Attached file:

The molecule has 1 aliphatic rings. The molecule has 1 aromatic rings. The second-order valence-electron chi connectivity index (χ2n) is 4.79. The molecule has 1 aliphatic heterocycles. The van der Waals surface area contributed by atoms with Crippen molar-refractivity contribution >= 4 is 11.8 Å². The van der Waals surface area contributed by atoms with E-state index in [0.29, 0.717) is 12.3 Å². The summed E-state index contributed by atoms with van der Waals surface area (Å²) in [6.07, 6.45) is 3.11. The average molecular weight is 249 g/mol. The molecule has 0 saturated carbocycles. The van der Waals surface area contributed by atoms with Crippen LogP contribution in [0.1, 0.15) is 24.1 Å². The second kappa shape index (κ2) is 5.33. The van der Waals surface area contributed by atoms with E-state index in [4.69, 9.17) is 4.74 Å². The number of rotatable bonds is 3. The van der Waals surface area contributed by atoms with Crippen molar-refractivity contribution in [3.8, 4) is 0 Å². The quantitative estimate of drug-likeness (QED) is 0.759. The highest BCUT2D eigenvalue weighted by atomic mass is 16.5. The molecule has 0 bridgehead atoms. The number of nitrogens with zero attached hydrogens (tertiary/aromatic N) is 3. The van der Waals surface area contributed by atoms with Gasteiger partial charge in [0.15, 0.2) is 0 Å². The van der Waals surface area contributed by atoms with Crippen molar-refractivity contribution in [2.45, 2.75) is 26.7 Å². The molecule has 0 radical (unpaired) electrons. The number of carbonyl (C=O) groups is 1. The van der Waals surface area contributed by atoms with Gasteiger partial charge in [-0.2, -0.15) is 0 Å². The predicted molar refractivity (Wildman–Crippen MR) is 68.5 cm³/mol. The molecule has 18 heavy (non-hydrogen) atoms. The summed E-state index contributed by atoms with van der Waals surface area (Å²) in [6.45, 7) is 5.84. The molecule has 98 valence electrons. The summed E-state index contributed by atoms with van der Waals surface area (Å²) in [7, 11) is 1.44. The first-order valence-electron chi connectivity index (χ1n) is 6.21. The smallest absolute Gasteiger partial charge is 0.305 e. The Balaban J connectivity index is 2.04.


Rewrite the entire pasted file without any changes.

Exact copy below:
The molecule has 1 aliphatic rings. The molecule has 1 aromatic rings. The second-order valence-electron chi connectivity index (χ2n) is 4.79. The molecule has 1 aliphatic heterocycles. The van der Waals surface area contributed by atoms with Crippen molar-refractivity contribution >= 4 is 11.8 Å². The van der Waals surface area contributed by atoms with E-state index in [0.29, 0.717) is 12.3 Å². The summed E-state index contributed by atoms with van der Waals surface area (Å²) in [6.07, 6.45) is 3.11. The average molecular weight is 249 g/mol. The molecule has 0 saturated carbocycles. The van der Waals surface area contributed by atoms with Crippen LogP contribution in [0.1, 0.15) is 24.1 Å². The second kappa shape index (κ2) is 5.33. The van der Waals surface area contributed by atoms with E-state index in [4.69, 9.17) is 4.74 Å². The number of rotatable bonds is 3. The van der Waals surface area contributed by atoms with Crippen molar-refractivity contribution in [3.8, 4) is 0 Å². The quantitative estimate of drug-likeness (QED) is 0.759. The highest BCUT2D eigenvalue weighted by atomic mass is 16.5. The molecule has 0 bridgehead atoms. The number of nitrogens with zero attached hydrogens (tertiary/aromatic N) is 3. The van der Waals surface area contributed by atoms with Gasteiger partial charge in [0.15, 0.2) is 0 Å². The van der Waals surface area contributed by atoms with Crippen molar-refractivity contribution in [2.45, 2.75) is 26.7 Å². The molecule has 0 radical (unpaired) electrons. The number of carbonyl (C=O) groups is 1. The van der Waals surface area contributed by atoms with Gasteiger partial charge in [-0.2, -0.15) is 0 Å². The predicted molar refractivity (Wildman–Crippen MR) is 68.5 cm³/mol. The molecule has 18 heavy (non-hydrogen) atoms. The summed E-state index contributed by atoms with van der Waals surface area (Å²) in [6.45, 7) is 5.84. The molecule has 98 valence electrons. The summed E-state index contributed by atoms with van der Waals surface area (Å²) in [7, 11) is 1.44. The first-order valence-electron chi connectivity index (χ1n) is 6.21. The smallest absolute Gasteiger partial charge is 0.305 e. The Balaban J connectivity index is 2.04.